Monday, January 25, 2010

UNITY: Geektastic

Hi Allyson and Meg,

Most of the tips we’ve found so far in Geektastic apply to fiction writing in general, whether short stories or novels. Today, I’d like to focus on unity as a craft element that may be more relevant to—or at least more evident in—short stories vs. longer fiction.

In Between the Lines, Jessica Page Morrell says

A unified story unfolds seamlessly without needless digressions, extraneous characters, and unnecessary scenes, and leads to an inevitable conclusion and an enduring sense of reality (p. 11).

Barry Lyga’s story “The Truth About Dino Girl” provides an excellent example of story unity. Katie, the protagonist, is a high school freshman whose passion for dinosaurs and paleontology pervades every aspect of her life, from how she attempts to understand the behavior of boys to the way she views her social status in school.

At its heart, “The Truth About Dino Girl” is a story about an impossible first crush: Katie, our paleontologist-to-be, develops a crush on a boy in advanced biology, Jamie Terravozza, a junior on the baseball team. Jamie, of course, barely notices Katie’s existence; besides, he is dating the captain of the girls’ soccer team, a gorgeous junior named Andi Donnelly.

What makes “The Truth About Dino Girl” different from any other first crush story is the way Lyga uses dinosaurs as a unifying effect. Dinosaurs are Katie’s passion. She spends her free time reading Scientific American, sketching fossils, and hammering rocks. As proof of Katie’s expertise, Lyga incorporates plenty of dinosaur details into the narrative:

I am uncoordinated. If there is a piece of furniture in the room, trust me to stub my toe on it. I’m sort of like an allosaur or a T. rex—they could move somewhat quickly but only straight ahead. The saurischian hip structure isn’t designed to swerve from side to side… (p. 294).

As in the example above, dinosaur details become metaphors. Dino facts also infiltrate the way Katie and her best friend Sooz speak. They even swear in dinosaur:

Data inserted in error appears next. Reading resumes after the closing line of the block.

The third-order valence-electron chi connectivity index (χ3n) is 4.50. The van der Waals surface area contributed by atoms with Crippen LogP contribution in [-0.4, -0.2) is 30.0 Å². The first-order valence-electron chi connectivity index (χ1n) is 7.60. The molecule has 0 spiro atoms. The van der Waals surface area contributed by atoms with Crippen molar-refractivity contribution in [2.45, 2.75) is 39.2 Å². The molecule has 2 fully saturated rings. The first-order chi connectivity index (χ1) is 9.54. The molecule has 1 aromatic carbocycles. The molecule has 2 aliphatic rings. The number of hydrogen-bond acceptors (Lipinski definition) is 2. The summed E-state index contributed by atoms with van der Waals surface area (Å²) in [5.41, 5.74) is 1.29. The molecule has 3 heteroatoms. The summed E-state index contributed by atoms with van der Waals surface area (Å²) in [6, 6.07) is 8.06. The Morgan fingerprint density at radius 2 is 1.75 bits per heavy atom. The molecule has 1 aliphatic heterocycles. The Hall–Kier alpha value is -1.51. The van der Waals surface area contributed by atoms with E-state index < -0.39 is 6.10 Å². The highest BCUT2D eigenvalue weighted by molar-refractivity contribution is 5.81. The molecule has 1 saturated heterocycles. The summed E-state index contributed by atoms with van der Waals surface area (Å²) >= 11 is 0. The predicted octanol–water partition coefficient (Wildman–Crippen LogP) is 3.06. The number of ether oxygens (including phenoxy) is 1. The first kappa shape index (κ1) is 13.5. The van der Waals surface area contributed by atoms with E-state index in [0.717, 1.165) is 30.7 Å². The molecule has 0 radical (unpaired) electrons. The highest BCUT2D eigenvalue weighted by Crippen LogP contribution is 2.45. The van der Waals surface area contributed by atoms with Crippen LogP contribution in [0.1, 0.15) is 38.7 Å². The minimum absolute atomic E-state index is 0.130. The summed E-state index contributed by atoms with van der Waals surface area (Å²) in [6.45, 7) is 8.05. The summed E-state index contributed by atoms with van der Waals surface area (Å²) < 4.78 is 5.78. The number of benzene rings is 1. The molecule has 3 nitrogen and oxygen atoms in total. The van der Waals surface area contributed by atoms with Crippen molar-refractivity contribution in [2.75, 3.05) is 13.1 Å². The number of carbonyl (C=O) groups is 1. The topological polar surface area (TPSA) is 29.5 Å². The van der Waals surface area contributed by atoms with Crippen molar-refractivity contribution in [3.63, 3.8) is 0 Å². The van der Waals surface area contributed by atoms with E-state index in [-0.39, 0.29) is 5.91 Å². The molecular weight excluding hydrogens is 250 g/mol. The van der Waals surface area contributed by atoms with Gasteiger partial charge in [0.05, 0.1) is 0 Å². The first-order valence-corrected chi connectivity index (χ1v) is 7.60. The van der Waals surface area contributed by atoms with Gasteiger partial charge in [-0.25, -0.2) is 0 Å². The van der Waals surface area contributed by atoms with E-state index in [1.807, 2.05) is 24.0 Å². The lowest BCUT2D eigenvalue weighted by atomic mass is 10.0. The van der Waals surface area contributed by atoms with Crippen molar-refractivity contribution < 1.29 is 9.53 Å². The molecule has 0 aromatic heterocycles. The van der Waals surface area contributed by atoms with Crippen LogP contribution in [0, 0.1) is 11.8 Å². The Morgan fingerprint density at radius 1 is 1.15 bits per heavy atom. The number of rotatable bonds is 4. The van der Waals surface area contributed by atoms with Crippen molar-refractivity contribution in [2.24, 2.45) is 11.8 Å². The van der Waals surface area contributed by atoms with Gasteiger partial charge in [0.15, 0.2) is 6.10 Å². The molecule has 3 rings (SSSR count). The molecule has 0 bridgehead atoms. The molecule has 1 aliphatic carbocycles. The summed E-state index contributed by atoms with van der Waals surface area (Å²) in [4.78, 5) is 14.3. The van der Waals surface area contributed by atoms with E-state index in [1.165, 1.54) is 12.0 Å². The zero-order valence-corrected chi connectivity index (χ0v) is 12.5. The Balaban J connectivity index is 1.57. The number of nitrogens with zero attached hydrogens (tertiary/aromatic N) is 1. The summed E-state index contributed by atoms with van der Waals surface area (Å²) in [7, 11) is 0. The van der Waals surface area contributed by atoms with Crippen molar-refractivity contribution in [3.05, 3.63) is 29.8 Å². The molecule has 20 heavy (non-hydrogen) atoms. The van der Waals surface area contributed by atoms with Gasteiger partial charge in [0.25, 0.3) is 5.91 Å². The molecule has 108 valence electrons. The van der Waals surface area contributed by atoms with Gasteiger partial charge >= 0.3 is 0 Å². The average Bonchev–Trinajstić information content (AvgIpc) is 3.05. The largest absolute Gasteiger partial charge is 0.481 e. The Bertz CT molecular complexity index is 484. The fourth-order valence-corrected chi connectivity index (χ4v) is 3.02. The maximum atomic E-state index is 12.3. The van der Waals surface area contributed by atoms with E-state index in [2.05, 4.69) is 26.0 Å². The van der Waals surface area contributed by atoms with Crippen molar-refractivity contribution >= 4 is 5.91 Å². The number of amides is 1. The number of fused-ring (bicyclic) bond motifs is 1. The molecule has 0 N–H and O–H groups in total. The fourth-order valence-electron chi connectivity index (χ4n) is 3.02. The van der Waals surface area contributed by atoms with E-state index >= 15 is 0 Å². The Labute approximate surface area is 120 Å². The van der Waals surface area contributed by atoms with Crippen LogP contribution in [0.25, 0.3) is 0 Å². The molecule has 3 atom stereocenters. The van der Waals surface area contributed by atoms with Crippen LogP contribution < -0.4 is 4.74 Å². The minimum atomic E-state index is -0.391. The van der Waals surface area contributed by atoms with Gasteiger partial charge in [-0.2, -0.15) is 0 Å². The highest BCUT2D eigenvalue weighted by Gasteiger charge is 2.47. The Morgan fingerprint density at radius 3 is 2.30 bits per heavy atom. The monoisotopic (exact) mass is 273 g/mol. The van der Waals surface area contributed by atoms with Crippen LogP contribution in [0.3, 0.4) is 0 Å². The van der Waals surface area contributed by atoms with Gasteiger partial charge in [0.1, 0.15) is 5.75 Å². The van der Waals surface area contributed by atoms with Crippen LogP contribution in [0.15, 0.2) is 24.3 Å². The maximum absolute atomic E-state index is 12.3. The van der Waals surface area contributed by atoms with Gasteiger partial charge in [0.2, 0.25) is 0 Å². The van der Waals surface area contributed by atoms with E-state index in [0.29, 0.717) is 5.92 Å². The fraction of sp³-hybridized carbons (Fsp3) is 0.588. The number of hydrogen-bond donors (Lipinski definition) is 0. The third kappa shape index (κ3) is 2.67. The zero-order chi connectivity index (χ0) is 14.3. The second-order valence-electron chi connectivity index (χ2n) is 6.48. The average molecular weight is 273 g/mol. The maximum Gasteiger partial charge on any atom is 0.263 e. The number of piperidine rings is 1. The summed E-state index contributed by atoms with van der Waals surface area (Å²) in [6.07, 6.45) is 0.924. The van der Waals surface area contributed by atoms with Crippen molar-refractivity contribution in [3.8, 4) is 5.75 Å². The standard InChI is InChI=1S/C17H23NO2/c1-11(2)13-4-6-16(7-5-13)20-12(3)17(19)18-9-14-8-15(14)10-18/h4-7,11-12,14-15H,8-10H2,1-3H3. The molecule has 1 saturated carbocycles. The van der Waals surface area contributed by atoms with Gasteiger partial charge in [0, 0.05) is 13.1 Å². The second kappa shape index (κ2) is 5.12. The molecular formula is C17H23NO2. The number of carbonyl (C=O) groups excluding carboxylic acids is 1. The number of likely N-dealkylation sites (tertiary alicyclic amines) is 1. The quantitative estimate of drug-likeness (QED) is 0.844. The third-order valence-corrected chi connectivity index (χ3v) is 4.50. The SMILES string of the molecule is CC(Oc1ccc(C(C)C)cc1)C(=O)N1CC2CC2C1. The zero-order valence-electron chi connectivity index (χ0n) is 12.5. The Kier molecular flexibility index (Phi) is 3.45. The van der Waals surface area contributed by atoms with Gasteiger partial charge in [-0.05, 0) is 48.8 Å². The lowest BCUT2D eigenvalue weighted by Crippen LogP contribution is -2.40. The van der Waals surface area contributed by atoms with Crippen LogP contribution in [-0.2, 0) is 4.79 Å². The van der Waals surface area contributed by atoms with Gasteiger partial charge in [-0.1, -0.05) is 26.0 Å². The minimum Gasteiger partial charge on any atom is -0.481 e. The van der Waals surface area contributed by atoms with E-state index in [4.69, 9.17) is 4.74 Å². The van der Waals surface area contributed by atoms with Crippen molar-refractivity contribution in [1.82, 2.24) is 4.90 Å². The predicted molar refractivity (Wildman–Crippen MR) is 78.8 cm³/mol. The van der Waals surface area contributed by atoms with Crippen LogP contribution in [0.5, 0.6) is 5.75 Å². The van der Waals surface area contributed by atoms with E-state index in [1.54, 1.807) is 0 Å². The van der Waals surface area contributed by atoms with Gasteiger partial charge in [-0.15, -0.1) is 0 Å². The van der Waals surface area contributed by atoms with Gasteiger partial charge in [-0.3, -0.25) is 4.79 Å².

“Coprolite!” [Sooz] said. “This is just one big piece of coprolite!” (In second grade, I made the mistake of telling Sooze the scientific term for petrified dung.) (p. 289)

These examples, along with the many other dinosaur comparisons, facts, imagery and vocabulary sprinkled throughout the story, reminded me of a talk on voice that Kirby Larson gave several years ago at our local SCBWI. She recommended looking at a character’s “frame of reference” or “world view” to develop unique metaphors and vocabulary. Larson said that a boy who loves insects might compare a ballet teacher to a daddy-long-legs just as in Lyga’s story, Katie and Sooz refer to Andi as an apatasaur. “Apatasaurs had a terrible brain-to-body-mass ratio” (p. 291).

Katie’s passion for dinosaurs extends beyond language alone. The story’s crisis, theme, and climactic action all evolve out of Katie’s dinosaur frame of reference when she realizes that, “In this world, you’re either predator or prey” (p. 309).

Katie takes action against Andi, first ambushing her like a T. rex and then crushing her in a shockingly vicious act of revenge.

Rust Hills, author of Writing in General and the Short Story in Particular, says “there is a degree of unity in a well-wrought story… that isn’t necessarily found in a good novel, that isn’t perhaps even desirable in a novel” (p. 3)

He then explains:

In a [short] story everything’s bound together tightly. The theme in a successful story is inseparably embedded in the action taken by the characters—and indeed is implicit in all the other aspects, even the language. In density of language, in multiple use of the sound and sense of words, the short story is comparable to lyric poetry. (p. 3)

Lyga uses Katie’s passion as a way to weave together theme, characterization, language, and action for a unique and unified story that leaves a lasting impression.

StorySleuths Tip #42: Look for ways to unify a short story through voice, theme, subject, characterization, action, and language. Use the character’s frame of reference to find fresh metaphors and vocabulary.